Regardless of if and when a compromise proposal is able to achieve bipartisan votes in the House and Senate, one trend bodes promising for the eventual passage of an infrastructure package: the slow erosion of opposition to raising the federal gas tax in order to pay for an infrastructure bill. The federal gas tax has remained frozen for more than a quarter of a century, and has not even been indexed to inflation, leading to the “purchasing power” of the gas tax declining by more than 40% since its last increase. The US Chamber of Commerce, key labor unions, and the American Trucking Associations now all support paying for infrastructure through an increase in federal fuel taxes, and the Trump White House has given it serious consideration in the past. Increasingly, the attitude in Washington is a matter of when, not if, this long-neglected revenue mechanism will be tapped. And this funding mechanism itself would add extra momentum to any climate-oriented infrastructure bill, as any increase in fuel prices should, all things being equal, lead to a decrease in fuel consumption in accordance with the price elasticity of demand that one assumes.

Zooming out from domestic affairs, the US is still an important player in international infrastructure investment, as well, albeit one increasingly wary of the vast sums of capital being deployed or promised by China through the Belt and Road Initiative (BRI) and similar endeavors. In response, the US government first tried to stretch limited funds as far as possible, including an “Indo-Pacific Economic Vision” announced by Secretary of State Mike Pompeo in mid-2018 that included a $113 in new US government funding for infrastructure in Asia, and an expansion of the spending cap of the new US International Development Finance Corporation (“USDIFC”, an evolution of the Overseas Private Investment Corporation) to $60 billion.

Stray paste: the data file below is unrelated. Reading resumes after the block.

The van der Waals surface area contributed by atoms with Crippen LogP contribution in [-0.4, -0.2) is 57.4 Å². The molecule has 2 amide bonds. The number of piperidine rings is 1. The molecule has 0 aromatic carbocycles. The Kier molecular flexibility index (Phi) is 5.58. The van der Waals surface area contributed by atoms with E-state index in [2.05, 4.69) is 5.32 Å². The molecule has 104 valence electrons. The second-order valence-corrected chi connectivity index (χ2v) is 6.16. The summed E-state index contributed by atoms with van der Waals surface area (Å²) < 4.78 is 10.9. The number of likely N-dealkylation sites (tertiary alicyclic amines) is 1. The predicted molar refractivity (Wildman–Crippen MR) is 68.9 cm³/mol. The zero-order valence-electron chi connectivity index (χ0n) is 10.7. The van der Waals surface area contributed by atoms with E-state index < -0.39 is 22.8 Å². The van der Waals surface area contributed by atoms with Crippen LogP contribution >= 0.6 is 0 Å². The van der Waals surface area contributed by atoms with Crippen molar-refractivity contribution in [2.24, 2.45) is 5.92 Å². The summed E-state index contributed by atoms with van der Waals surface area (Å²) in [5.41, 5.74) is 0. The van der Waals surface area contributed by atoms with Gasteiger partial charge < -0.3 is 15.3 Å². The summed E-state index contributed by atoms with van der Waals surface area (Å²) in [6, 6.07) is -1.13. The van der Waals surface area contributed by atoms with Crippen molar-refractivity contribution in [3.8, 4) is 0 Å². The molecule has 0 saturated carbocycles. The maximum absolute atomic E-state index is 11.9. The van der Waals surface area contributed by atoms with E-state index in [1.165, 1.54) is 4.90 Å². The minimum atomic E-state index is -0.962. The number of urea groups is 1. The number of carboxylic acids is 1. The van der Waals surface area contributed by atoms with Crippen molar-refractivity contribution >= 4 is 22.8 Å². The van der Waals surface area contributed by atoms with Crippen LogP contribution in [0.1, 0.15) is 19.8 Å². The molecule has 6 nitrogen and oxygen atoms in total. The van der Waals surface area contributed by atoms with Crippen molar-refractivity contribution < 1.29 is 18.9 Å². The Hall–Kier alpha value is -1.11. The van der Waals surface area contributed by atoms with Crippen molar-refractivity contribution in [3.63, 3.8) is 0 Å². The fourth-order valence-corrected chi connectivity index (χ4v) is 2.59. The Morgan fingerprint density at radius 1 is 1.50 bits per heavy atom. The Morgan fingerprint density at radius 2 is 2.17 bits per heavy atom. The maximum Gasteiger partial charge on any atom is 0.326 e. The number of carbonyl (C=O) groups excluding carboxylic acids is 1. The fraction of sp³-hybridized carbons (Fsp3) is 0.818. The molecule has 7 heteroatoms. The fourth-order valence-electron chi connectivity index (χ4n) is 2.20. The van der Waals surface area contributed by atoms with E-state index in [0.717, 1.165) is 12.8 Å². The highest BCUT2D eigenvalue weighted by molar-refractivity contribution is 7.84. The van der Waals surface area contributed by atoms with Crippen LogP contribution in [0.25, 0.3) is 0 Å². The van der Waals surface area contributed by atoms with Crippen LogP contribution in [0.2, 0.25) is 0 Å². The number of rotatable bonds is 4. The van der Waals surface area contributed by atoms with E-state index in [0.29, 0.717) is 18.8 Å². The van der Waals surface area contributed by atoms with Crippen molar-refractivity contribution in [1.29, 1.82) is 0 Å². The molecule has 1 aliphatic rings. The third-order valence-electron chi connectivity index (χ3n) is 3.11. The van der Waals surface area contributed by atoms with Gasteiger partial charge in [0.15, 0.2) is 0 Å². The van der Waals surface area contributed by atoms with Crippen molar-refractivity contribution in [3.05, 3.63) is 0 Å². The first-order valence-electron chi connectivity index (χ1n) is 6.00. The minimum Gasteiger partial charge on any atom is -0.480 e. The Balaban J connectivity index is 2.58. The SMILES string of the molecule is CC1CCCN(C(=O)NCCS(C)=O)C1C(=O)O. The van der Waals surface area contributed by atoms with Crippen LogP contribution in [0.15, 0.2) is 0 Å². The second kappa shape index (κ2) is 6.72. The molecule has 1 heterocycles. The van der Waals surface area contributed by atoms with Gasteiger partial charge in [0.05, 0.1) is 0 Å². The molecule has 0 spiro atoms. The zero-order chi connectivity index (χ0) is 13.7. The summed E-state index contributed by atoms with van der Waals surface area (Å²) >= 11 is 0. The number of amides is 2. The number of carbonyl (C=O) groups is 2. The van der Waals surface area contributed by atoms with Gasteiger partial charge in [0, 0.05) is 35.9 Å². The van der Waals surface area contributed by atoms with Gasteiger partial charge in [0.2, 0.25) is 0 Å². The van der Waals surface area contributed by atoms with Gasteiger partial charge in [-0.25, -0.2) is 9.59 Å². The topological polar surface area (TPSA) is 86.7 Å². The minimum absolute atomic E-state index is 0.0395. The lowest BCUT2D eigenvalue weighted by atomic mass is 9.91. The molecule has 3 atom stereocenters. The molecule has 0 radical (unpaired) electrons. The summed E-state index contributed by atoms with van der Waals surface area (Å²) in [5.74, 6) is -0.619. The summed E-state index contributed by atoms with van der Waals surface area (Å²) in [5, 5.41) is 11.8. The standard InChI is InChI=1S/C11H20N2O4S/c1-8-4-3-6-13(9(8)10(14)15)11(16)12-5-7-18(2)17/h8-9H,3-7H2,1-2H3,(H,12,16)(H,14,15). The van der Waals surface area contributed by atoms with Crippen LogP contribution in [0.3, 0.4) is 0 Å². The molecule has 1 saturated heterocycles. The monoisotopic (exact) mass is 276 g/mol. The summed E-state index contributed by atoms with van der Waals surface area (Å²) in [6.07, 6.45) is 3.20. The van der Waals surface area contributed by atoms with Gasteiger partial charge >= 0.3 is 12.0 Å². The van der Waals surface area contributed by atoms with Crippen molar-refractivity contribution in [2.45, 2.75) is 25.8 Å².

It has since supplemented this with the “Blue Dot Network,” a certification project by Australia, Japan, and the United States intended as “a globally recognized seal of approval for major infrastructure projects, letting people know the projects are sustainable and not exploitative.” The idea is that such projects will attract additional private sector capital, with the potential for some US government financing entities, including the USIDFC, playing a role. While the Blue Dot Network asserts that it will abide by the G20’s Principles for Quality Infrastructure Investment, it remains to be seen whether it, in practice, will end up demonstrably more aligned with low-carbon or green infrastructure than other initiatives.

What else could drive demand for green infrastructure in the US and beyond over the coming decade? Certainly the fast-evolving posture of the private sector will play a role. Goldman Sachs recently announced a 10 year, $750 billion initiative across nine different sustainability domains, many including green infrastructure. Blackrock, the world’s largest asset manager, made waves with a new commitment to put sustainability at the center of its portfolio construction and risk management activities, and to join Climate Action 100+, a coalition of investors representing more than $40 trillion in assets under management that have committed to more aggressive climate action from the financial sector.

Turning to asset owners, institutional investors, such as insurance companies and pension funds, can and should play a larger role in addressing the infrastructure investment gap, and will be particularly critical for sustainable infrastructure. Many institutional investors are increasingly seeking low-carbon or sustainable assets, have longer investment time horizons than many other investors, and are to-date underexposed to these opportunities. World Bank research shows that all institutional investors account for only 0.67% of all global private participation in infrastructure financing. There is significant room for this number to grow over coming years.

Many stars are aligning that point to sustainable infrastructure becoming a key point of debate and discussion over 2020, in Washington and in other capitals as well. But what remains to be seen is whether the right constellation of political will and clarity of purpose will materialize to transform alluring paradigms into enduring investments over the decade to come.